Then there are the severe weather events which seem to be happening all over the planet. While my heart goes out to those affected by Hurricane Harvey in Texas - so far there are 22 deaths reported and widespread severe and destructive flooding - they aren't the only ones in trouble. In the past few days Typhoon Hato lashed Hong Kong, Macao and southern China killing at least twelve and causing much damage and yet another severe tropical storm is heading towards the region while over 1,200 people have already lost their lives in monsoonal floods in India, Bangladesh and Nepal. It almost feels as if we are being given a nasty shake up by the Earth to remind us that we are not invulnerable which, given the number of climate change denialists out there, is probably necessary. After all it doesn't matter much what it was that started it now. What matters is what we're going to do to try and slow things down. I don't know about you but I tremble at the thought of what kind of world my grandchildren will grow up in if we - by which I mean humankind in general - don't act.

It's depressing beyond belief to think about all this but there are a few things happening that give me hope for humanity and this video of people and pets being rescued in Texas is one. It made me cry - in a good way.

Saturday, August 26, 2017

It's Been One of Those Weeks

It really has. First off last Saturday I broke a toe which has left me hobbling and hurting all week. Since there's nothing to be done about it except wait until it heals it's a case of grin and bear it - and remember not to try to walk normally because 'Owwwww!'

Then on Sunday I got a severe sore throat and by Monday had added a headache, weakness, achy muscles and total exhaustion that left me in bed for the next three days. By Tuesday Pisces had something similar but fortunately not as badly. Oh, and I now have what I would otherwise have thought was a bad cold if it hadn't developed while I was already sick.

The sore throat and other symptoms had improved somewhat by yesterday but not enough to eat anything that wasn't soft so soup seemed a good idea. And this was why I was out in the veggie patch  and how I discovered the aphid invasion I told you about. I managed to keep upright long enough to deal them a bit of a blow and ended back in bed.

Given all this I need something to cheer me up so here is part of the garden outside my back door. This photo doesn't do it justice but the poppies and anemones and the little heartsease in the front (so small they barely show up here) give me much pleasure.


Friday, August 25, 2017

I Hates Them

Aphids, that is. I'm pretty much a live and let live kind of gardener. As long as I can get enough from the garden for our needs I don't mind if something nibbles on a leaf or two. I companion plant, avoid killing unless it's absolutely unavoidable and sharing's fine by me. If you're disturbed by this and want perfection you'll probably not want to look too closely at what I bring in from the garden but since I'm growing things for us, well. who cares. Certainly not me or Pisces.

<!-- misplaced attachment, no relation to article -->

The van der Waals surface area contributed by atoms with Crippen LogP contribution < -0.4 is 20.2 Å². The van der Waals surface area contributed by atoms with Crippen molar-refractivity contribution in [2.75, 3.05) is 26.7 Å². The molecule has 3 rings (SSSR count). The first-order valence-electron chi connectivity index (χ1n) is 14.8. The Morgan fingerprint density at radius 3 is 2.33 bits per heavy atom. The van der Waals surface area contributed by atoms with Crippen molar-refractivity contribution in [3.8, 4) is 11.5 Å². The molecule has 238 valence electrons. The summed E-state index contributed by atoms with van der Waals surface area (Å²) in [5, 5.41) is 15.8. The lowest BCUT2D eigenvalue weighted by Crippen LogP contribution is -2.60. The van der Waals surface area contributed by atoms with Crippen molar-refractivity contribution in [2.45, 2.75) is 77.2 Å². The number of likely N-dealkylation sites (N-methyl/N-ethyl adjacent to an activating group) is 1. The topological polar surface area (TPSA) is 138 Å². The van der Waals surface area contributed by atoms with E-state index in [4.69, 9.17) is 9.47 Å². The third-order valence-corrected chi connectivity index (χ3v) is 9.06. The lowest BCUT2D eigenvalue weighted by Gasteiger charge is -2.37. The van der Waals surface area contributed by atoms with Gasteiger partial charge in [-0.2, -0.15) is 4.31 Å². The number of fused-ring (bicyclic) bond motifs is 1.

But occasionally I have to resort to sterner measures like using organic sprays or one containing a specific form of bacteria (Bacillus thuringiensis) which is toxic only to leaf eating caterpillars. If I didn't do this there wouldn't be a cabbage plant left in the garden - and I confess that sometimes I grit my teeth and squash.

This is all well and good and this year things have been going along fruitfully in the veggie patch - until yesterday when I went out to get some spring onions and silverbeet to make a pot of soup for our lunch. The silverbeet was fine and I picked a big bunch but I noticed as I was heading to the spring onion bed that the red onion seedlings I planted a few weeks ago had been pretty much wiped out. Odd, I thought, but things like that happen in gardening - and then I discovered the probable reason why. More than half the spring onions were smothered in black aphids. These nasty wee beasties can devastate a garden in a very short time so I reluctantly decided on the squashing approach after pulling out the worst affected then hosed the remainder - and, although I couldn't see any problems with them, the rest of the onion tribe - with a blast of water.

This morning there was only a light scattering of aphids on the spring onions but they had - courtesy of some resident ants whose nest I haven't been able to track down - spread to the rest of the onions. So I squashed and hosed the spring onions - the red onion bed is too big to deal with by hand so my fingers are crossed that hosing will be enough. It probably would have been even better if yesterday I hadn't forgotten that chives are part of the onion family, too, because when I checked them they were literally seething with the little blighters to the point that when I hosed them the water came off like a grey soup. That lot of greedy little invaders is now buried never to rise again and I hope the chives will survive

So that's the situation at the moment and I guess I'll be battling aphids for a few more days until the ladybirds build up sufficient numbers to help control them.